Bangs, fringe, breakage — whatever you call it, it'll fit in some butterfly clips.
Everyone goes through hair woes, but sometimes I feel like curly hair is a next-level struggle. For example, when I transitioned back to my natural texture I spent a lot of money trying to find suitable styling products.
Then, right before my brother’s wedding, I colored my hair several shades lighter. Not only were the results damaging, the products I'd worshipped before no longer yielded any results. Gels made my hair feel crunchy and stringy, and mousse made my strands look like a tumbleweed. Seeing as I'd broken up with my straightening iron, I went on a serious search for a solution.
Balancing moisture and protein in addition to weekly hair masks was a walk in the park. It was the sorting through the bottles of products promising to restore my natural curl that was a sick joke. In the end, the unexpected secret weapon for my damaged, colored culrs turned out to be...pomade
Not what you were expecting, right? Pomades are usually the go-to product for styling shorter hair, and the Holy Grail for every man. (I gave it a try when I noticed that my partner's curls were looking better than mine.) Guess what? Pomade made a bigger impact than any of the gels and mousses guaranteeing hold and minimum frizz. Of course, no coil is the same, and not everyone is a fan of the texture of pomades, but if you’re struggling for a substitute until your hair reaches the promised land, there’s no harm in trying.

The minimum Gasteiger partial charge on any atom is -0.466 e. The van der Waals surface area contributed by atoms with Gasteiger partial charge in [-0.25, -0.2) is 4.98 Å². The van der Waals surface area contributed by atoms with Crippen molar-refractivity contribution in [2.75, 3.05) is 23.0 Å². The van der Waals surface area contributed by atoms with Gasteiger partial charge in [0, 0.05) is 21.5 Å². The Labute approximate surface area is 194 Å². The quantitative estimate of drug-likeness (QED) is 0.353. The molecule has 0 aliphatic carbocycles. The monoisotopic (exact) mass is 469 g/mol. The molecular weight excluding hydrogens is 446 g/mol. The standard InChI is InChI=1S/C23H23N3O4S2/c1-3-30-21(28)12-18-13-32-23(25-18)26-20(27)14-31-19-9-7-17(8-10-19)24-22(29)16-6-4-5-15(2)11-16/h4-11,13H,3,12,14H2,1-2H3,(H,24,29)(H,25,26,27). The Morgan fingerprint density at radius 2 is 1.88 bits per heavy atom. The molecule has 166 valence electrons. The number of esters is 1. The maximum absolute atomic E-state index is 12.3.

Pomade has come a long way from back in the day--and by that I mean, from the movie The Outsiders. The formulas are lighter and less greasy, and some have replaced petroleum jelly with natural and organic ingredients, which can help with hair growth.
Two types to be aware of are oil- and water-based pomades. The latter provides extra shine, easy distribution, and seamless removal. Meanwhile, oil-based pomades only require a pea-size amount to combat frizz and create definition. And while it may not be a moisturizer, the inclusion of oils and butters do help to seal in moisture.
Carol's Daughter also makes a great Mimosa Hair Honey Pomade that conditions, adds shine, and improves breakage with shea and cocoa butters. But note that there are a million other pomades on the market, all at different price points. Plus, plenty of local barbers make and sell their own pomade.
As far as application, don't use too much or you might weigh down your curl formation. Also know that product build-up is guaranteed to happen, and I do not recommend using pomade if you suffer from acne. (Increase the number of times you wash your pillowcase to prevent breakouts.) Just trust me when I say a little goes a long way.
And if the oil-based pomades are too heavy or shampooing is proving too difficult, try switching to a water-based formula. Check for “water-based” or “water-soluble” on the label to make sure you’re purchasing the right product. Again, there are millions out there to pick and choose from.
Have you used pomade before? And if yes, which brand gave your curls life after a professional dye? Or are you just a special unicorn who experienced no damage?